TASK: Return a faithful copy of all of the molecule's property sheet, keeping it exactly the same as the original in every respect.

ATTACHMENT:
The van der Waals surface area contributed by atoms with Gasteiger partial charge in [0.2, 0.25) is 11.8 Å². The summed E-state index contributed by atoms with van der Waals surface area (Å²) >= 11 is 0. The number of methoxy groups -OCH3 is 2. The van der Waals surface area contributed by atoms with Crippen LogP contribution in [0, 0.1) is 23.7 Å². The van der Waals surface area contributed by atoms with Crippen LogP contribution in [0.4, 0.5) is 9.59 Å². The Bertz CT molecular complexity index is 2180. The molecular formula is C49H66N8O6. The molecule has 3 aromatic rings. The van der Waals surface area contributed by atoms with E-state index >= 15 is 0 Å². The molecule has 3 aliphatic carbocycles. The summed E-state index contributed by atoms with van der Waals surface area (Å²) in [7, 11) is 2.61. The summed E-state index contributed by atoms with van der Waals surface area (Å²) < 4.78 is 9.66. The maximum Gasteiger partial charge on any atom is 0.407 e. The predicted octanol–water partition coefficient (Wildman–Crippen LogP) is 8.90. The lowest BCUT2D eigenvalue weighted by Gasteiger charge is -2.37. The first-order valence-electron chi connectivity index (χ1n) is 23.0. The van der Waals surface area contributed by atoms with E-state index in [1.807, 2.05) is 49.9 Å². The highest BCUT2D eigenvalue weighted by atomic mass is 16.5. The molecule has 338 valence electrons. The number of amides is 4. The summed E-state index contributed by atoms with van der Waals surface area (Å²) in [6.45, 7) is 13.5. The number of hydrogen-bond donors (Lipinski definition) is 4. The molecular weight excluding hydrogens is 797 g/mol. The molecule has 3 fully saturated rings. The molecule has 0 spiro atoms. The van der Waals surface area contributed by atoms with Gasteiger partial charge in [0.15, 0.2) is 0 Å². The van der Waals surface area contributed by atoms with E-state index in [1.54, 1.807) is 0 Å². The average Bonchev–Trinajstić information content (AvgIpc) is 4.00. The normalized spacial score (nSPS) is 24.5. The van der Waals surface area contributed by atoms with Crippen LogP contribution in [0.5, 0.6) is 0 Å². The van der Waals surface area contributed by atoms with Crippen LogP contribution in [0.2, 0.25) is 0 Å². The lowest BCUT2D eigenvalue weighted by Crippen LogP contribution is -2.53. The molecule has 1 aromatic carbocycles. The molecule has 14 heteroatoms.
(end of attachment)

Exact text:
The van der Waals surface area contributed by atoms with Gasteiger partial charge in [0.2, 0.25) is 11.8 Å². The summed E-state index contributed by atoms with van der Waals surface area (Å²) >= 11 is 0. The number of methoxy groups -OCH3 is 2. The van der Waals surface area contributed by atoms with Crippen LogP contribution in [0, 0.1) is 23.7 Å². The van der Waals surface area contributed by atoms with Crippen LogP contribution in [0.4, 0.5) is 9.59 Å². The Bertz CT molecular complexity index is 2180. The molecular formula is C49H66N8O6. The molecule has 3 aromatic rings. The van der Waals surface area contributed by atoms with E-state index >= 15 is 0 Å². The molecule has 3 aliphatic carbocycles. The summed E-state index contributed by atoms with van der Waals surface area (Å²) in [7, 11) is 2.61. The summed E-state index contributed by atoms with van der Waals surface area (Å²) < 4.78 is 9.66. The maximum Gasteiger partial charge on any atom is 0.407 e. The predicted octanol–water partition coefficient (Wildman–Crippen LogP) is 8.90. The lowest BCUT2D eigenvalue weighted by Gasteiger charge is -2.37. The first-order valence-electron chi connectivity index (χ1n) is 23.0. The van der Waals surface area contributed by atoms with E-state index in [1.807, 2.05) is 49.9 Å². The highest BCUT2D eigenvalue weighted by atomic mass is 16.5. The molecule has 338 valence electrons. The number of amides is 4. The summed E-state index contributed by atoms with van der Waals surface area (Å²) in [6.45, 7) is 13.5. The number of hydrogen-bond donors (Lipinski definition) is 4. The molecular weight excluding hydrogens is 797 g/mol. The molecule has 3 fully saturated rings. The molecule has 0 spiro atoms. The van der Waals surface area contributed by atoms with Gasteiger partial charge in [0.15, 0.2) is 0 Å². The van der Waals surface area contributed by atoms with E-state index in [1.54, 1.807) is 0 Å². The average Bonchev–Trinajstić information content (AvgIpc) is 4.00. The normalized spacial score (nSPS) is 24.5. The van der Waals surface area contributed by atoms with Crippen LogP contribution in [0.5, 0.6) is 0 Å². The van der Waals surface area contributed by atoms with Crippen LogP contribution in [0.2, 0.25) is 0 Å². The lowest BCUT2D eigenvalue weighted by Crippen LogP contribution is -2.53. The molecule has 1 aromatic carbocycles. The molecule has 14 heteroatoms.